Now that your elderly loved one isn’t working, it may be tough for them to get things done. They may not know how to reach their goals, now that they are getting older. It is important to remind your elderly loved ones that they can still achieve their goals. You and their caregivers can help them to get things done. Here are some tips for helping your elderly loved one to set realistic goals.
Have a Purpose
When you are talking to your elderly loved one about their goals, ask them what the purpose of the goal is. For example, if they want to lose 10 pounds, might the purpose be that they want to have more energy and be in less pain? If your elderly loved ones can identify the purpose of their goals, they will be more likely to stick with the plans made to reach that goal. It may be helpful for your elderly loved one to write down the purpose of their goal alongside the name of the goal.
Setting and Realizing Expectations
What expectations does your elderly loved one have? If they expect that they will be able to get a bunch of things done in a short time frame, they will be less likely to meet their goals. However, you and their caregivers can help them to set and realize their expectations. For example, if your elderly loved one can’t do much more than walking and light exercises, it may take them a bit longer to lose weight. Making sure your elderly loved one’s expectations are set to what they are capable of doing, is a great tip for achieving the goals.
Take Small Steps
Another part of setting up realistic goals is to take small steps. It may be necessary to remind your elderly loved one that goals take time, especially the larger ones. In addition, your elderly loved one is more likely to succeed with their goals if they have smaller steps set up along the way. For instance, with a weight loss goal of 20 pounds, your elderly loved one may set a smaller goal of losing 3 pounds in 4 weeks. With these smaller goals, your elderly loved ones can feel better about their achievements as they work toward the ultimate goal.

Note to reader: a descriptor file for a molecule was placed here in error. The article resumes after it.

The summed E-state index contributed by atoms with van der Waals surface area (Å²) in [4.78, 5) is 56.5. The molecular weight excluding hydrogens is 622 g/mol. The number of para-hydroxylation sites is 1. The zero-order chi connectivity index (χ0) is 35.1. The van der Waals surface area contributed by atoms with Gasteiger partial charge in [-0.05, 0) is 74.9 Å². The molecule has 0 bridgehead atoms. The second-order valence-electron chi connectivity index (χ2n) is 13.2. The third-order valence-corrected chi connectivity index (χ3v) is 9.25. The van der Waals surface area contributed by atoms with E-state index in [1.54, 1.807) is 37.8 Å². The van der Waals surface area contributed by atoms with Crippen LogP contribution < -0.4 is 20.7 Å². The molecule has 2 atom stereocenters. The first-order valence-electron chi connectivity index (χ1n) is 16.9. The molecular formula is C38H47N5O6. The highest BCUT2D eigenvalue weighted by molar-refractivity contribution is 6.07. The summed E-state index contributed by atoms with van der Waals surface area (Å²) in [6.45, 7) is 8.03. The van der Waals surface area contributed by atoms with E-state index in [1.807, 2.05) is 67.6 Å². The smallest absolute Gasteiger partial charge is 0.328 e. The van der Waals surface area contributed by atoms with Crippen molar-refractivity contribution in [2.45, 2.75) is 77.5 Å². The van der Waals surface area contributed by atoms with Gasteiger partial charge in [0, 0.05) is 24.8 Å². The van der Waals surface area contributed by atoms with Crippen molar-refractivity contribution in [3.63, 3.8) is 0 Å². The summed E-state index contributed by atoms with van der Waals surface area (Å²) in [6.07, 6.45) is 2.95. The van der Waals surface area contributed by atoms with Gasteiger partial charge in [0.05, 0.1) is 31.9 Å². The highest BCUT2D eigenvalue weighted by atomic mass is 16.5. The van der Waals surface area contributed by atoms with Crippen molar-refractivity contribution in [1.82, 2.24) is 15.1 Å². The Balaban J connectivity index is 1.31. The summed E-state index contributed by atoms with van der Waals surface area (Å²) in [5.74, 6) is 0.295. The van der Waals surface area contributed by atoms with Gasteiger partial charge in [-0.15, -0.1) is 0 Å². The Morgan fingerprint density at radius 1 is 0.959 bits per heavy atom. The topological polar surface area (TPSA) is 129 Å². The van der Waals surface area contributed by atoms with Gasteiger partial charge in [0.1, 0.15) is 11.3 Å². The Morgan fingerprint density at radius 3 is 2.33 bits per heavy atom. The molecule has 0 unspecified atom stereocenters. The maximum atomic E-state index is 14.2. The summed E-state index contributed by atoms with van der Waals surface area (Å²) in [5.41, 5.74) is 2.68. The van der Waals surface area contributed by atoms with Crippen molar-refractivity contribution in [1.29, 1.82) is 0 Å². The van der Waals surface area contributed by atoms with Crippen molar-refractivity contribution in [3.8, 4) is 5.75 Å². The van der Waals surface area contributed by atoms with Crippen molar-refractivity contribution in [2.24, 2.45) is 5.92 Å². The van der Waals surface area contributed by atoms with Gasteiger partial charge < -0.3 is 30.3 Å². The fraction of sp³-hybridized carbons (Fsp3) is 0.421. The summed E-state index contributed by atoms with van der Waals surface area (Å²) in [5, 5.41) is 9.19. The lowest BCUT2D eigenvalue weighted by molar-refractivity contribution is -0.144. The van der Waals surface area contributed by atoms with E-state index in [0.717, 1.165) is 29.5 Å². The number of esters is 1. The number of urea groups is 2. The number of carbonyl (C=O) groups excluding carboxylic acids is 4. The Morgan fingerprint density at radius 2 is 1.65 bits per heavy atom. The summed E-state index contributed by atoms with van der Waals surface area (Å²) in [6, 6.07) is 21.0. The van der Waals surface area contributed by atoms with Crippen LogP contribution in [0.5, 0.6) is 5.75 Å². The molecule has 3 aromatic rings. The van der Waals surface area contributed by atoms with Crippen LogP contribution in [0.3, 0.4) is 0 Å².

Your elderly loved one may also need motivation, even if they have realistic goals set up. You and their caregivers can be there to encourage them or work on their goals with them. For instance, you may have a weight loss goal of your own. If so, you can set a plan along with your elderly loved one. This can make them feel like they aren’t alone.
These are some of the tips for helping your elderly loved one to set realistic goals. Realistic goals will help your elderly loved one to be more successful, feel better, and not put so much pressure on themselves.
If you or an aging loved-one are considering hiring Senior Care in Glenview, IL, call the caring staff at LifeCare Home Health & In-Home Services. Call (888) 606-4199 LifeCare serves all of the Chicago Metro Area.
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